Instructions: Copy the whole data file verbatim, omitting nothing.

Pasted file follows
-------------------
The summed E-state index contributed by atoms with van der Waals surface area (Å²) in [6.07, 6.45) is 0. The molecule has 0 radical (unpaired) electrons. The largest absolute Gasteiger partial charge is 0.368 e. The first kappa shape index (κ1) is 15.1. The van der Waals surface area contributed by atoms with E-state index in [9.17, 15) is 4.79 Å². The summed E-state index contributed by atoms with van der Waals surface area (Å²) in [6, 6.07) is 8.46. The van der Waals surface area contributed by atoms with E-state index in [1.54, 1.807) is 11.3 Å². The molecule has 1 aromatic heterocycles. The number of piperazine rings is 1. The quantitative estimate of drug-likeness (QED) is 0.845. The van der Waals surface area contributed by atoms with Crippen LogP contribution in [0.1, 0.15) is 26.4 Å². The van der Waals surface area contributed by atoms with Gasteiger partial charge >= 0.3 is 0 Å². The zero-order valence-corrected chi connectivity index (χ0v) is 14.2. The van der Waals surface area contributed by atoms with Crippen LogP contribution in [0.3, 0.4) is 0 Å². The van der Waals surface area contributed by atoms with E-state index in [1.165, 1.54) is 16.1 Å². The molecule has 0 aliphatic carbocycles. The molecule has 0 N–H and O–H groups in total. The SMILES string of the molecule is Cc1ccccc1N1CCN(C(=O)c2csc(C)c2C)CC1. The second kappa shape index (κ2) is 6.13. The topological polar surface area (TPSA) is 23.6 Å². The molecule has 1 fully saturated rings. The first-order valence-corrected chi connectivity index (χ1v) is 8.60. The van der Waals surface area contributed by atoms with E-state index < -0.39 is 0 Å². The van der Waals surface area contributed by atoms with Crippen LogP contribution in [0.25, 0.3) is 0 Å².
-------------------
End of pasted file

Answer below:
The summed E-state index contributed by atoms with van der Waals surface area (Å²) in [6.07, 6.45) is 0. The molecule has 0 radical (unpaired) electrons. The largest absolute Gasteiger partial charge is 0.368 e. The first kappa shape index (κ1) is 15.1. The van der Waals surface area contributed by atoms with E-state index in [9.17, 15) is 4.79 Å². The summed E-state index contributed by atoms with van der Waals surface area (Å²) in [6, 6.07) is 8.46. The van der Waals surface area contributed by atoms with E-state index in [1.54, 1.807) is 11.3 Å². The molecule has 1 aromatic heterocycles. The number of piperazine rings is 1. The quantitative estimate of drug-likeness (QED) is 0.845. The van der Waals surface area contributed by atoms with Crippen LogP contribution in [0.1, 0.15) is 26.4 Å². The van der Waals surface area contributed by atoms with Gasteiger partial charge >= 0.3 is 0 Å². The zero-order valence-corrected chi connectivity index (χ0v) is 14.2. The van der Waals surface area contributed by atoms with Crippen LogP contribution in [0.3, 0.4) is 0 Å². The van der Waals surface area contributed by atoms with E-state index in [1.165, 1.54) is 16.1 Å². The molecule has 0 aliphatic carbocycles. The molecule has 0 N–H and O–H groups in total. The SMILES string of the molecule is Cc1ccccc1N1CCN(C(=O)c2csc(C)c2C)CC1. The second kappa shape index (κ2) is 6.13. The topological polar surface area (TPSA) is 23.6 Å². The molecule has 1 fully saturated rings. The first-order valence-corrected chi connectivity index (χ1v) is 8.60. The van der Waals surface area contributed by atoms with E-state index < -0.39 is 0 Å². The van der Waals surface area contributed by atoms with Crippen LogP contribution in [0.25, 0.3) is 0 Å².